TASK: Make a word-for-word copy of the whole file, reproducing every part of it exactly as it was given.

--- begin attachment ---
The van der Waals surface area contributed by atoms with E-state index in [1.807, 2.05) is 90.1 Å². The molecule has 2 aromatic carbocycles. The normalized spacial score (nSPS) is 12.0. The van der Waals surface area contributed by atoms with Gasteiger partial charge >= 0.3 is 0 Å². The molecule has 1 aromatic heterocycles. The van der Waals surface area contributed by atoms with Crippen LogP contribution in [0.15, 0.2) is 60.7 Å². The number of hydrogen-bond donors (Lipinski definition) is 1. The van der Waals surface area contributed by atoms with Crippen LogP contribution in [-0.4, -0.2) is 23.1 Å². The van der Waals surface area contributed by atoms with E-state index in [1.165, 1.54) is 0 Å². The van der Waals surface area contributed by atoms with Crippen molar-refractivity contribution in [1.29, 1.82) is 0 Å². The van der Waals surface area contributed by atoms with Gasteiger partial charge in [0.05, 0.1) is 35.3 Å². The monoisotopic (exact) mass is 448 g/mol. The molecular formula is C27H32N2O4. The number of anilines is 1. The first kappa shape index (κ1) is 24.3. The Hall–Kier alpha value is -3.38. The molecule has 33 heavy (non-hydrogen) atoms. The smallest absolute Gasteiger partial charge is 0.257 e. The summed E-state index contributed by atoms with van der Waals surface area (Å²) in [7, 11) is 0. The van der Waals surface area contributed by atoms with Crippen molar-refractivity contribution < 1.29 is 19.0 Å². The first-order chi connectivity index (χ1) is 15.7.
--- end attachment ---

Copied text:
The van der Waals surface area contributed by atoms with E-state index in [1.807, 2.05) is 90.1 Å². The molecule has 2 aromatic carbocycles. The normalized spacial score (nSPS) is 12.0. The van der Waals surface area contributed by atoms with Gasteiger partial charge >= 0.3 is 0 Å². The molecule has 1 aromatic heterocycles. The van der Waals surface area contributed by atoms with Crippen LogP contribution in [0.15, 0.2) is 60.7 Å². The number of hydrogen-bond donors (Lipinski definition) is 1. The van der Waals surface area contributed by atoms with Crippen LogP contribution in [-0.4, -0.2) is 23.1 Å². The van der Waals surface area contributed by atoms with E-state index in [1.165, 1.54) is 0 Å². The van der Waals surface area contributed by atoms with Crippen molar-refractivity contribution in [1.29, 1.82) is 0 Å². The van der Waals surface area contributed by atoms with Gasteiger partial charge in [0.05, 0.1) is 35.3 Å². The monoisotopic (exact) mass is 448 g/mol. The molecular formula is C27H32N2O4. The number of anilines is 1. The first kappa shape index (κ1) is 24.3. The Hall–Kier alpha value is -3.38. The molecule has 33 heavy (non-hydrogen) atoms. The smallest absolute Gasteiger partial charge is 0.257 e. The summed E-state index contributed by atoms with van der Waals surface area (Å²) in [7, 11) is 0. The van der Waals surface area contributed by atoms with Crippen molar-refractivity contribution < 1.29 is 19.0 Å². The first-order chi connectivity index (χ1) is 15.7.